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gs500 or dr650

Discussion in 'New Riders and Riding Tips' at netrider.net.au started by WeeBubba, May 10, 2010.

  1. ok. im about to buy my first bike and i went to suzuki today and sat on these 2 bikes and loved them both. bit confused about which will be best for me.

    im gonna need this bike primarily for commuting to work. ill be doing around 40 - 50kms a day on road. but where i live theres a fair bit of bush and a mate has said we could go dirt biking if i get the right bike. although ive never been dirt biking before it kinda appeals. although ive got 2 young kids so in reality probably wont get to do it all that much. also im pretty tall around 6ft 2

    thinking about mpg here, how may times will i have to fill up, easier to learn on etc. wondered about any advice before i make the plunge. thanks
  2. apples and oranges

    dr650 mate ;) any day of the week.

    once you get some dirt in ya, you will never go back.

    the big dr is a gem too. not too many bikes can go to work on monday, up some snotty hills on sunday and then across africa on your anual leave.

    some will suggest the klr but its allot heavier and when you want to play on the dirt you will notice it. the 650 is a great commuter too, great for us tal blokes

    the gs is well.... a learner commuter. a dr650 is an awesome bike in its own right... which just happens to be lams
  3. search these forums and you'll find heaps of people, myself included, who praise the GS500 as a great learner bike. As a father of 2 (though granted I sold the GS when #2 was born) I found it a very safe, predictable bike. I got 400 Ks out of a tank - though I'd typically fill up at 300 ks - but still, that means you're filling up once a week, which is nothing to complain about :)
  4. If you're going to do dirt, the GS is unsuitable (a rather poor idea if you're inexperienced). If you're going to be sticking to sealed roads, it would be the better option.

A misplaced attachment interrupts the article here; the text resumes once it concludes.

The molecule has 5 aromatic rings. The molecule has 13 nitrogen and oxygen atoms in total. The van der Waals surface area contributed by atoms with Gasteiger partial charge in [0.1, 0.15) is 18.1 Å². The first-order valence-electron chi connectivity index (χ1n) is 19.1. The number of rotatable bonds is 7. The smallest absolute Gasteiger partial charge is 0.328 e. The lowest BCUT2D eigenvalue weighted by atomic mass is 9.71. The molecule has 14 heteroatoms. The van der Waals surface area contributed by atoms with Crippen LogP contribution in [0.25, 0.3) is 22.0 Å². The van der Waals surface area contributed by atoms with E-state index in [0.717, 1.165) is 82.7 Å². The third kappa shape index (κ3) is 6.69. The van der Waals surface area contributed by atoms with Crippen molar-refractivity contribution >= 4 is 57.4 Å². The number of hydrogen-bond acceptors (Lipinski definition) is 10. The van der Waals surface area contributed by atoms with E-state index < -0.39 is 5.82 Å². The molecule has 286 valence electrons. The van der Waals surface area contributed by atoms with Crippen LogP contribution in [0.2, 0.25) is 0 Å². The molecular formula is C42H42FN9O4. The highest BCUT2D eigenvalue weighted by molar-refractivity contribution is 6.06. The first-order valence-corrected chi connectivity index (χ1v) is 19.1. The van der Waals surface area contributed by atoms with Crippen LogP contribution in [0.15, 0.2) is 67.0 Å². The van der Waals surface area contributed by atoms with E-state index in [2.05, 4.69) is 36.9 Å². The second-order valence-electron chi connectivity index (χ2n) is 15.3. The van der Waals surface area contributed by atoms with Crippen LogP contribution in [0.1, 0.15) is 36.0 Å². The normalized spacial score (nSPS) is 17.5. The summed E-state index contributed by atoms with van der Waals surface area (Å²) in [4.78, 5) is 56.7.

If you intend to go offroad, a DR650 or a DRZ400 would be good options (they're fine for proper roads, too, but not as good as a actual road-bike). The KLR, as mentioned, can also do dirt okay, but it has more of a road focus.

    As always, ride them and see how they fit.
  5. Ignoring the dirt aspect, it would depend on what your commute is like. Open highway would favour the GS. Snarly traffic is DR territory (apart from handlebar width, which can be improved). Either bike will do either duty though. The GS is better for a pillion, but, again, the DR can do the job. It's just not very comfortable. Fuel economy will be pretty similar but the GS will go further on its larger tank if that is important to you. Servicing on the DR should be (marginally) cheaper, but probably not enough to notice. Tyres will probably cost a bit less too.

    Of course, if you are seriously tempted by the dirt, there's not much choice really, is there?
  6. does the DR still have screw type walve adjustments?

    if so that turns a rather large $400 job to check the valves into a 15min at home job
  7. It has, but, in my experience (with highish mileage engines, so newer bikes might experience some settling in), bucket and shim valves never need adjustment anyway. I agree that, if they do, it can get a bit involved.

    On the downside, the DR, although a single, still has two spark plugs, both, apparently, made from something ball-shrinkingly expensive. It does have a washable foam air filter though, so you don't have to keep springing for overpriced paper elements.
  8. If there's a chance that you want to go off road, go with the DR, it will do everything..otherwise the GS is a good all rounder for the black stuff only.
  9. im not sure whether they move about any more or less. on dirtbikes they move around allot and i always here stories of the cost and annoyance of reshimming. i wouldnt think the gs would need clearance checks as often as the dr... but its 15mins vs 2hrs+

    because to check the clearances on allot of roadbikes it requires removing and draining radiator ect ect and hence more cost.

    but we're getting a little off track
  10. If I was choosing just between those two, I'd go with the dr650.. Then stick road tyres on it and a smaller rear sprocket so that its more suited to road speeds.

    With the amount of torque you get from a 650 single the extended gearing wont exactly hurt it too much. It'd make it easier to cruise the highway comfortably and economically with the only trade off being some acceleration and wheelie power.
  11. the stock gearing is pretty good IMO, it pulls from low in the rpm but with the stock gearing it wont rev out the whole way in top.

    you can wheelie it though, just yut ughh in 1st and it'll go up or stand up and pre jump, clutch and weight back at the same time.
  12. Thumpers rule, go with the DR great bike.